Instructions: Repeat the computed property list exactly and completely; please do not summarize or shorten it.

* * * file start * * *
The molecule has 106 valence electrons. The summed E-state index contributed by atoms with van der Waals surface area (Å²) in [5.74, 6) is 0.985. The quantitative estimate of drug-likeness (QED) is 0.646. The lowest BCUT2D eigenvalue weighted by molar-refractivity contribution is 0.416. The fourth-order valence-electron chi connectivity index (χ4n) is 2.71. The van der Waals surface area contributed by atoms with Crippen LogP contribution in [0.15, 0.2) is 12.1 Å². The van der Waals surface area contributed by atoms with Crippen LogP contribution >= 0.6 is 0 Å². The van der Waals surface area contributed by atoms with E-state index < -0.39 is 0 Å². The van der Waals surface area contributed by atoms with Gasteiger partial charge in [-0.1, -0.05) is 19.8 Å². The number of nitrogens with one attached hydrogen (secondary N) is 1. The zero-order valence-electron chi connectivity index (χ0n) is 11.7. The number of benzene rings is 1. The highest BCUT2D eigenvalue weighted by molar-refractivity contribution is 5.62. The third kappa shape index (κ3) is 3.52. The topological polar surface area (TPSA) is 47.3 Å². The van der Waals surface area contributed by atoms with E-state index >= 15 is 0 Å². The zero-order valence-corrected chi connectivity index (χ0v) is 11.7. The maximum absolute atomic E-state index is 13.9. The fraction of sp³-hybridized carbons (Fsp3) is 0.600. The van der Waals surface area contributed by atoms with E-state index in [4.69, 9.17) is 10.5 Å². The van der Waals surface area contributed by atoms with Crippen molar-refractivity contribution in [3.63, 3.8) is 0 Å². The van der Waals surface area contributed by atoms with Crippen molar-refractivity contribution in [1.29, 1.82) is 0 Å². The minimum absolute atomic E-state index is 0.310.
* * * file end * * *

The molecule has 106 valence electrons. The summed E-state index contributed by atoms with van der Waals surface area (Å²) in [5.74, 6) is 0.985. The quantitative estimate of drug-likeness (QED) is 0.646. The lowest BCUT2D eigenvalue weighted by molar-refractivity contribution is 0.416. The fourth-order valence-electron chi connectivity index (χ4n) is 2.71. The van der Waals surface area contributed by atoms with Crippen LogP contribution in [0.15, 0.2) is 12.1 Å². The van der Waals surface area contributed by atoms with Crippen LogP contribution >= 0.6 is 0 Å². The van der Waals surface area contributed by atoms with E-state index < -0.39 is 0 Å². The van der Waals surface area contributed by atoms with Gasteiger partial charge in [-0.1, -0.05) is 19.8 Å². The number of nitrogens with one attached hydrogen (secondary N) is 1. The zero-order valence-electron chi connectivity index (χ0n) is 11.7. The number of benzene rings is 1. The highest BCUT2D eigenvalue weighted by molar-refractivity contribution is 5.62. The third kappa shape index (κ3) is 3.52. The topological polar surface area (TPSA) is 47.3 Å². The van der Waals surface area contributed by atoms with E-state index >= 15 is 0 Å². The zero-order valence-corrected chi connectivity index (χ0v) is 11.7. The maximum absolute atomic E-state index is 13.9. The fraction of sp³-hybridized carbons (Fsp3) is 0.600. The van der Waals surface area contributed by atoms with E-state index in [4.69, 9.17) is 10.5 Å². The van der Waals surface area contributed by atoms with Crippen molar-refractivity contribution in [3.63, 3.8) is 0 Å². The van der Waals surface area contributed by atoms with Crippen molar-refractivity contribution in [1.29, 1.82) is 0 Å². The minimum absolute atomic E-state index is 0.310.